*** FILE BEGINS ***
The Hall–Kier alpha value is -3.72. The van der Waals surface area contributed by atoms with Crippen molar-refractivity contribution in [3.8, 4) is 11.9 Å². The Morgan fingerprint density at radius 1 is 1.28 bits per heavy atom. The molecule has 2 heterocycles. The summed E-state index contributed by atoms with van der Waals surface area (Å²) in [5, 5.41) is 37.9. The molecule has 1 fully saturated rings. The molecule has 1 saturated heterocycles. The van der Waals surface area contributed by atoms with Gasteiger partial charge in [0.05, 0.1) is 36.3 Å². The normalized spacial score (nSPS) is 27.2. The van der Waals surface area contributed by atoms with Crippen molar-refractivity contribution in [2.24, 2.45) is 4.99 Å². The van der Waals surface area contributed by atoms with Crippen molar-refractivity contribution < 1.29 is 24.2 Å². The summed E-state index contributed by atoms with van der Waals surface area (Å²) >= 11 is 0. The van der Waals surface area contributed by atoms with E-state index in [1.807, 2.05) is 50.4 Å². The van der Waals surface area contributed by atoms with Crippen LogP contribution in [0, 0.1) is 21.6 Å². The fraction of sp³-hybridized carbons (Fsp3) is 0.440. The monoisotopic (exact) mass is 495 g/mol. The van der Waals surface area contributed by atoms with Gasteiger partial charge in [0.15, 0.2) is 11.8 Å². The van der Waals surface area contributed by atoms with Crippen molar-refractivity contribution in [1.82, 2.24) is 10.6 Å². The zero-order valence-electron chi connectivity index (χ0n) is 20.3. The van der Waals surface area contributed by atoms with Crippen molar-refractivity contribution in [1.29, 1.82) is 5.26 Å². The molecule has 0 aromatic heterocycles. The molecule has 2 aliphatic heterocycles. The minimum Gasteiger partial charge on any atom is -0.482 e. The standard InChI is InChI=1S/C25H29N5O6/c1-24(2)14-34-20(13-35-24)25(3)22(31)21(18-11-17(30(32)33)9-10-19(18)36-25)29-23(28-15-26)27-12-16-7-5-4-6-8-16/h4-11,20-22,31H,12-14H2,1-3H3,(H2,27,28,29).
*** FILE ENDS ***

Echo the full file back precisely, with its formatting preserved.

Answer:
The Hall–Kier alpha value is -3.72. The van der Waals surface area contributed by atoms with Crippen molar-refractivity contribution in [3.8, 4) is 11.9 Å². The Morgan fingerprint density at radius 1 is 1.28 bits per heavy atom. The molecule has 2 heterocycles. The summed E-state index contributed by atoms with van der Waals surface area (Å²) in [5, 5.41) is 37.9. The molecule has 1 fully saturated rings. The molecule has 1 saturated heterocycles. The van der Waals surface area contributed by atoms with Gasteiger partial charge in [0.05, 0.1) is 36.3 Å². The normalized spacial score (nSPS) is 27.2. The van der Waals surface area contributed by atoms with Crippen molar-refractivity contribution in [2.24, 2.45) is 4.99 Å². The van der Waals surface area contributed by atoms with Crippen molar-refractivity contribution < 1.29 is 24.2 Å². The summed E-state index contributed by atoms with van der Waals surface area (Å²) >= 11 is 0. The van der Waals surface area contributed by atoms with E-state index in [1.807, 2.05) is 50.4 Å². The van der Waals surface area contributed by atoms with Crippen LogP contribution in [0, 0.1) is 21.6 Å². The fraction of sp³-hybridized carbons (Fsp3) is 0.440. The monoisotopic (exact) mass is 495 g/mol. The van der Waals surface area contributed by atoms with Gasteiger partial charge in [0.15, 0.2) is 11.8 Å². The van der Waals surface area contributed by atoms with Crippen molar-refractivity contribution in [1.82, 2.24) is 10.6 Å². The zero-order valence-electron chi connectivity index (χ0n) is 20.3. The van der Waals surface area contributed by atoms with Crippen molar-refractivity contribution in [1.29, 1.82) is 5.26 Å². The molecule has 0 aromatic heterocycles. The molecule has 2 aliphatic heterocycles. The minimum Gasteiger partial charge on any atom is -0.482 e. The standard InChI is InChI=1S/C25H29N5O6/c1-24(2)14-34-20(13-35-24)25(3)22(31)21(18-11-17(30(32)33)9-10-19(18)36-25)29-23(28-15-26)27-12-16-7-5-4-6-8-16/h4-11,20-22,31H,12-14H2,1-3H3,(H2,27,28,29).